SSA will continue to evaluate your claim by considering your vocational factors (age, educational background, and work history) along with your physical and mental residual functional capacities to decide whether you are disabled or whether there are jobs that you can do. Keep in mind that you can base your disability claim on a combination of several impairments that may not be disabling when considered separately, but when evaluated together show that you cannot work.

You can assist your claim by keeping a diary documenting your symptoms and how they affect your ability to function during a typical day, during both flare-ups and remissions. You can also provide the ALJ with medical information about this disease well in advance of the hearing, so the ALJ can be familiar with the debilitating nature of the disease.
Applying for Benefits

You can get the application forms for disability benefits from SSA by calling 1-800-772-1213. You can apply for Social Security and SSI benefits at any Social Security office. It is important to complete the form with as much information as possible. Give the full names and addresses of your doctors, and the dates of any hospitalizations. Make a list of the medications you are taking or other treatments you use and their side effects, and any medications and treatments you have tried but which no longer work for you. Describe your daily activities, and list those chores and activities that you can no longer perform or participate in. Tell your doctors that you are applying for disability benefits, and that they should expect to receive a request for more information from SSA.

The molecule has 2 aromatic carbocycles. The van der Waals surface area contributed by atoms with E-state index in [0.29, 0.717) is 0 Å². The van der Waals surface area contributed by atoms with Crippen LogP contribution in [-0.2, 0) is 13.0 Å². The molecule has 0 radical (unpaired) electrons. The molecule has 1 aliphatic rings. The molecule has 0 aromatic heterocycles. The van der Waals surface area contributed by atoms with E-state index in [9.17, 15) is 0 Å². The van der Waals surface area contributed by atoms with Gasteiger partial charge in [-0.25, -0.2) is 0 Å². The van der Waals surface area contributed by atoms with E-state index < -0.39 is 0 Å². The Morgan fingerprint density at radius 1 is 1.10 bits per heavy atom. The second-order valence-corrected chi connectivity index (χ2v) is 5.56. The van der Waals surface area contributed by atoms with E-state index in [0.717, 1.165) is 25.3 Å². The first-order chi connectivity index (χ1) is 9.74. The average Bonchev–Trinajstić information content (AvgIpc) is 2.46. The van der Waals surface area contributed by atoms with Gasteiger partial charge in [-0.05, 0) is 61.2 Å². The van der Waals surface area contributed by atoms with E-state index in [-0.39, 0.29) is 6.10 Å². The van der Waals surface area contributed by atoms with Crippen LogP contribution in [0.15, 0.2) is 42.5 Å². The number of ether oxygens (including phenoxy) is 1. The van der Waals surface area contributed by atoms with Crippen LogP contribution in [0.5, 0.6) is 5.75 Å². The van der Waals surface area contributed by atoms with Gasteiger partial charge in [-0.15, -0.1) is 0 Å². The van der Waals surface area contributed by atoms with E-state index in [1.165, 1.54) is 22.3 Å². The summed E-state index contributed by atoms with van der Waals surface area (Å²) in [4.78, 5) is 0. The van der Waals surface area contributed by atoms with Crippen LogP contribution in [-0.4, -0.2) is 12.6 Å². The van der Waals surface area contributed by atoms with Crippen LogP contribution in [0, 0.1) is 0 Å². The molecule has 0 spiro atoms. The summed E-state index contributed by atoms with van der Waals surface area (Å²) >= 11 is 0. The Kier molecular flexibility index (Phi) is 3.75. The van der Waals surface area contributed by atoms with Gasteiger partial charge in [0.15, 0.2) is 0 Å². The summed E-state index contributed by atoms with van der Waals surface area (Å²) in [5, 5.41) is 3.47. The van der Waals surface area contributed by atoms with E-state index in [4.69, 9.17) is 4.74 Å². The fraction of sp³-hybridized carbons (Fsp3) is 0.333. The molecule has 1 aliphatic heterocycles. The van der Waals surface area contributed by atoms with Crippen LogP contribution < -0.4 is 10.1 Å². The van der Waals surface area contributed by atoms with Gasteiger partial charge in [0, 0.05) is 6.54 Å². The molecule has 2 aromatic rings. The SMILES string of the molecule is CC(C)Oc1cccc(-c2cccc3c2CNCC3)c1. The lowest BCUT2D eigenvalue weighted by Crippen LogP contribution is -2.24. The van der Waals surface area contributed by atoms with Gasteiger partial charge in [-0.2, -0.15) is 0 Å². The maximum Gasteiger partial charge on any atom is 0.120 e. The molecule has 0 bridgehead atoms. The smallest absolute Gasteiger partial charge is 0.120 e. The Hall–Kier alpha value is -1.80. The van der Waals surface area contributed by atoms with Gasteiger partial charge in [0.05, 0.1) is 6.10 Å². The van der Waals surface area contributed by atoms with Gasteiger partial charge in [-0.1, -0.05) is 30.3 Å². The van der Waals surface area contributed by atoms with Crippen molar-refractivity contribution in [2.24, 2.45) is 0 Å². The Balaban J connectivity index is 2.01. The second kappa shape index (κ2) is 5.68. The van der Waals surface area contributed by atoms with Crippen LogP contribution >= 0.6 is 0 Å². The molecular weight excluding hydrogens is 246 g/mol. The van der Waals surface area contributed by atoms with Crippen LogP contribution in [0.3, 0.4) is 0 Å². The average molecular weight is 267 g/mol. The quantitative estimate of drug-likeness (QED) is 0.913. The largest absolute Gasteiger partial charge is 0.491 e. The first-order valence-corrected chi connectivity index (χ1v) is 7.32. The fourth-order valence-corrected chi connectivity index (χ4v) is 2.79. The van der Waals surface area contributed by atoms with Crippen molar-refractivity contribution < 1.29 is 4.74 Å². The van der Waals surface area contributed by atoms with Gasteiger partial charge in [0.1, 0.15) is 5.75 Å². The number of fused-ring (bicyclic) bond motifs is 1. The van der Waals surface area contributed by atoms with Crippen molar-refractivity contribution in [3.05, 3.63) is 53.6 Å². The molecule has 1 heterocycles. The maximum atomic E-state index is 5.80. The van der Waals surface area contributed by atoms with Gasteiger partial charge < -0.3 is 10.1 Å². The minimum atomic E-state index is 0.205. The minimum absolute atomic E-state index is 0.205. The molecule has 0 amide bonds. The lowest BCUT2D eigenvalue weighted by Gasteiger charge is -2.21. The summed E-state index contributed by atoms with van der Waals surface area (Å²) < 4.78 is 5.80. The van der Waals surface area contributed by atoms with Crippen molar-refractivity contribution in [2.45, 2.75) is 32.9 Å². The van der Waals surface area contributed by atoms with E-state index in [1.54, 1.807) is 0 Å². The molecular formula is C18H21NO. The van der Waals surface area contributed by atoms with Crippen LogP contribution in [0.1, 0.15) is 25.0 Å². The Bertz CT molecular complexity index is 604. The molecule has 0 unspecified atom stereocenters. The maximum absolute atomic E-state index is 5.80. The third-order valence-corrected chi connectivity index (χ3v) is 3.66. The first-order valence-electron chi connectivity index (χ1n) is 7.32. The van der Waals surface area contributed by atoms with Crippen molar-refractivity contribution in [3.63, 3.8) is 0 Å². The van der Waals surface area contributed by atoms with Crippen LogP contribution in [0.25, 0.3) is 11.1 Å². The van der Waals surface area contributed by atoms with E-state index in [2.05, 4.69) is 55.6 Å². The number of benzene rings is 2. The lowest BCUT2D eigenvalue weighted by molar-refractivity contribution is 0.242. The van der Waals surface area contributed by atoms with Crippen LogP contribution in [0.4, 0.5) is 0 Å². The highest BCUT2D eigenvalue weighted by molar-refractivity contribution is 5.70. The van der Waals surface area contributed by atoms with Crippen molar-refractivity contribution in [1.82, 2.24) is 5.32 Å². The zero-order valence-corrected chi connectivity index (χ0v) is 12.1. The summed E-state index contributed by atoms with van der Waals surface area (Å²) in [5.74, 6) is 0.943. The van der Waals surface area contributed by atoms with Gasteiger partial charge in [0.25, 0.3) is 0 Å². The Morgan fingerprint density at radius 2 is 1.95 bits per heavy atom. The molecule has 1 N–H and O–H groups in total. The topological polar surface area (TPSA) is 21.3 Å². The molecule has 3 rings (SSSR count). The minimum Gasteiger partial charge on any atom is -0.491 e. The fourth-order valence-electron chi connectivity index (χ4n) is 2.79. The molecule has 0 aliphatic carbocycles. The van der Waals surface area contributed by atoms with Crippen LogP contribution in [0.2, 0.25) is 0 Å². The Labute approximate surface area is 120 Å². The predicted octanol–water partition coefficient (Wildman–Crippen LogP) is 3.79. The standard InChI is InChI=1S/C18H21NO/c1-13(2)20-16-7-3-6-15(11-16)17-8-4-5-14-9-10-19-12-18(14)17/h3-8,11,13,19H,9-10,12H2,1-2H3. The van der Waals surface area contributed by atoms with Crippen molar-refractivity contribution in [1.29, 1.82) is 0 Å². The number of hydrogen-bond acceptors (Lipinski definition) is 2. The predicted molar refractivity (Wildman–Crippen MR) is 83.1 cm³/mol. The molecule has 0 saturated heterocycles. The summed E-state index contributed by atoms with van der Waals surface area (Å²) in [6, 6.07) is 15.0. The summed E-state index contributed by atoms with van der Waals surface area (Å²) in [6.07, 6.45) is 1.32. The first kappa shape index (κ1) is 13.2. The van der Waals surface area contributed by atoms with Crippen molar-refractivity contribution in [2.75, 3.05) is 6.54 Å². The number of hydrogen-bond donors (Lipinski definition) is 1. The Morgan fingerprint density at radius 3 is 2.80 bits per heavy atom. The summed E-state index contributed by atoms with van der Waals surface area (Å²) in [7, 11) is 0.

The Application and Appeals Process

If your application is initially denied, there are several steps in the appeal process. Only about 30 percent of disability applications will be approved at the first step of the process. Many claimants who receive denials file appeals. Over half of the claimants who request a hearing before an Administrative Law Judge will receive favorable decisions awarding benefits. For those who are turned down again, the next steps of the appeals process are the SSA Appeals Council, and, if necessary, Federal Court. The amount of time and effort it takes to pursue an appeal is definitely daunting. Perseverance and persistence are crucially important.